Staying out of trouble: A small business’ guide to compliance

Many small businesses have failed due to non-compliance as well as the owner’s failure to keep their business compliant. Starting and running a business can be quite overwhelming and oftentimes this results in the owner focusing on the operational aspect and neglecting peripheral issues. In many instances, they do so, thinking ‘I will get back to this later’, but then later never comes.
This article will discuss the basic legal requirements of every business as well as some steps that one could take to ensure their business stays compliant. Compliance comes with a number of benefits.

Effects of non-compliance on small businesses

• Fines and penalties- Not meeting your legal obligations might result in fines and penalties for your business.
• Loss of Opportunities: Many businesses want to work or affiliate themselves with reputable businesses. They subject new clients and partners to numerous vetting processes. Your business might miss out on these if it doesn’t meet its legal responsibilities.
• Reputational Damage: New businesses need as much goodwill as they can garner. A negative perception might adversely affect its operations as well as jeopardize potential partnerships.
• Unnecessary legal fees: in some scenarios, you will find your business being sued or taken to court for non-compliance with applicable laws. This could be a disgruntled former employee, a partner whose contract was breached or even a client that is unhappy with your service.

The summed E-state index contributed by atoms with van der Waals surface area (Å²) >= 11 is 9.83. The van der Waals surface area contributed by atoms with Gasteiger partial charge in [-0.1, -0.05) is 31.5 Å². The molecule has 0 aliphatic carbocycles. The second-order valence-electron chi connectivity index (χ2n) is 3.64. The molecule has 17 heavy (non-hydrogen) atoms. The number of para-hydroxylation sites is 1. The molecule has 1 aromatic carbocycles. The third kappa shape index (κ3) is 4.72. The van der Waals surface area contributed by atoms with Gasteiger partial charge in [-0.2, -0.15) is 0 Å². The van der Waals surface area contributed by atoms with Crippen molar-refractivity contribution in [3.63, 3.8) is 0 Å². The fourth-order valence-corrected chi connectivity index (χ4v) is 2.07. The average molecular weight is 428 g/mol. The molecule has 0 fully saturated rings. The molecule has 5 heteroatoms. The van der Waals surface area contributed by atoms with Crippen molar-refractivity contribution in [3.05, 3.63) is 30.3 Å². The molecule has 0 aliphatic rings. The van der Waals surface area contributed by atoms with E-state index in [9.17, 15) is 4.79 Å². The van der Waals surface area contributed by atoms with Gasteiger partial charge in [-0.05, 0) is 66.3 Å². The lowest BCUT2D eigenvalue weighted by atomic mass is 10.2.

Case Study: My own story

Some time last year I created an app and over the last quarter of the year it gained some traction. I then decided to monetize it and needless to say, this would be the easiest money I thought I would ever make. I was using Google’s AdMob platform to monetize the app and it had a fairly decent amount of traffic. Two days before my first payment was due, I got an email saying my account had been disabled for invalid activity. I was devastated. I however tried sending numerous appeals but all to no avail. This meant I would lose all the money, so I was bitter, angry and sad- all at once. I felt like a victim and I had been bullied by the tech giant. Over time however, I accepted that it had happened and after close examination, I acknowledge I was at fault for neglecting my own responsibilities. For starters, I had just accepted their terms and conditions without reading them. I had also not kept a close watch on the traffic that my site was receiving. I then remembered a phrase I had read some years back…. “ignorance of the law is not an excuse.” Had I read the terms, I would have known what was expected of me. I would have also been able to take proactive measures to prevent this.

Legal responsibilities

Every business is bound by some laws as well as statutory regulations. These include tax laws, environmental laws and fair employment practices. It is your responsibility to ensure that your business is not found wanting. A failure to comply might result in excessive fines and penalties, confiscation of goods, business closure or in the worst of scenarios, jail time. We will now discuss some of the common legal obligations of small businesses.

1. Taxation

Every business is required by law to pay tax. The taxes vary from country to country but the most common taxes is income tax. This is taxes on your profit for a particular period. In many countries employers are also required to collect taxes from their employees on behalf of the government. Depending on the nature of business, you might also be required to pay other taxes such as import taxes. Many small businesses choose to operate under the radar until they get fairly established. This might not be the best move as you leave a paper trail as you grow.